Foreign policy has not featured prominently in the campaign among Republican candidates for the presidential nomination. That may be a blessing in disguise. On the relatively rare occasions when those aspirants for the White House do address foreign policy topics, it is enough to make intelligent voters wish that the candidates would stick to domestic topics. With the notable exception of Congressman Ron Paul — who has almost no chance of getting the GOP nomination — all of the candidates have embraced an alarming, reckless belligerence.
One manifestation is the repeated allegation that President Obama engages in “appeasement” toward America’s adversaries. Mitt Romney, Rick Santorum, and Newt Gingrich have all accused the president of “apologizing for America,” not standing by “friends and allies” and even “throwing allies under the bus,” in a futile effort to win favor with Iran, Pakistan, China, Russia, and other “hostile” powers.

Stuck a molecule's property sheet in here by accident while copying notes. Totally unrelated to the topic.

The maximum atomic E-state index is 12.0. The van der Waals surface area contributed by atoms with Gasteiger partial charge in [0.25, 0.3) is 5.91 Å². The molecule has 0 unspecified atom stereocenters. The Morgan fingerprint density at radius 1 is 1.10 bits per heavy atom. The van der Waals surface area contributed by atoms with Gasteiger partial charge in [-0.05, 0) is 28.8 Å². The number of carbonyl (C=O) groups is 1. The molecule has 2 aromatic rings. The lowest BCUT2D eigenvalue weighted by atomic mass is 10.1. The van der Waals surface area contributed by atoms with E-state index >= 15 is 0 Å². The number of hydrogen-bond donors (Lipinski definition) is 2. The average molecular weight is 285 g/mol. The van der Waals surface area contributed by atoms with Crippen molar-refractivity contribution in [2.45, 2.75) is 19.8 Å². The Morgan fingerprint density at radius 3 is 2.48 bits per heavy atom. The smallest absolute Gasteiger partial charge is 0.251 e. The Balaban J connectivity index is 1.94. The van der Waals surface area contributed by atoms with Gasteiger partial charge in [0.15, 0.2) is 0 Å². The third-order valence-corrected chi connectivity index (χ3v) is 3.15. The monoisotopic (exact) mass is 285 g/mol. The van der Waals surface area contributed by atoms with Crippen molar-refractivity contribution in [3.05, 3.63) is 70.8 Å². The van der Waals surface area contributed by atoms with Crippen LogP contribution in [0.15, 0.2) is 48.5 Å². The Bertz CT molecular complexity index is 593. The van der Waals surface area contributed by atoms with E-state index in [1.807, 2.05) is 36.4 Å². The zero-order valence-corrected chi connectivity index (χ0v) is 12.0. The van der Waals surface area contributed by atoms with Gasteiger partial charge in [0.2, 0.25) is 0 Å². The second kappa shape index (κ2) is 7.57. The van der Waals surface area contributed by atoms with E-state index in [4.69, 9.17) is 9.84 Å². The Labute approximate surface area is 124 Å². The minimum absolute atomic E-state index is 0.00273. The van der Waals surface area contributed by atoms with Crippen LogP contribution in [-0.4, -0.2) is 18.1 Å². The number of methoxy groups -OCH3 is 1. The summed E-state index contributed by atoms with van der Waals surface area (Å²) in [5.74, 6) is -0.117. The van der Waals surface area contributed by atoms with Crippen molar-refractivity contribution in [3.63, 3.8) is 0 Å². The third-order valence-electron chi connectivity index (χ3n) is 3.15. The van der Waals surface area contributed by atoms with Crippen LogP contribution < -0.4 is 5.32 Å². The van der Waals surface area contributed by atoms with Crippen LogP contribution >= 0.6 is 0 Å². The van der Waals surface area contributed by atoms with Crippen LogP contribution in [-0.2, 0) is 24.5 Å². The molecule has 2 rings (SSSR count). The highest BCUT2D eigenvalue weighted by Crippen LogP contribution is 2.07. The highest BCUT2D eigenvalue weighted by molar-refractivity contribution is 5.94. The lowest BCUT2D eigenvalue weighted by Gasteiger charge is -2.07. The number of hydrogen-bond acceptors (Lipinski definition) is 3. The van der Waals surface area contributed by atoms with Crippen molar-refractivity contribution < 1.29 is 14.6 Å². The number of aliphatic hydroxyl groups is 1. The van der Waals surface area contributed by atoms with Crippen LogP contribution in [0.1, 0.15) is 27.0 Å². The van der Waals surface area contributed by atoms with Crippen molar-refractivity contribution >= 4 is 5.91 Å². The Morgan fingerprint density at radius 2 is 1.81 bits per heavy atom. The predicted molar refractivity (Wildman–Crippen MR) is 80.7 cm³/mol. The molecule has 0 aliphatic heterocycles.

The president has fired back at his opponents, suggesting that they ask Osama bin Laden and the 22 other high‐level al Qaeda operatives who have been killed since Obama took office whether he is an appeaser. He has a point: the Republican appeasement charge is bizarre. The popular definition of appeasement implies a weak‐kneed tendency to make far‐reaching, unwise concessions to aggressors. But Obama sharply escalated the war in Afghanistan, has led efforts to impose harsher economic sanctions on Iran, and was the godfather of NATO’s military campaign to overthrow Muammar Qaddafi. That’s not exactly a record reminiscent of Neville Chamberlain.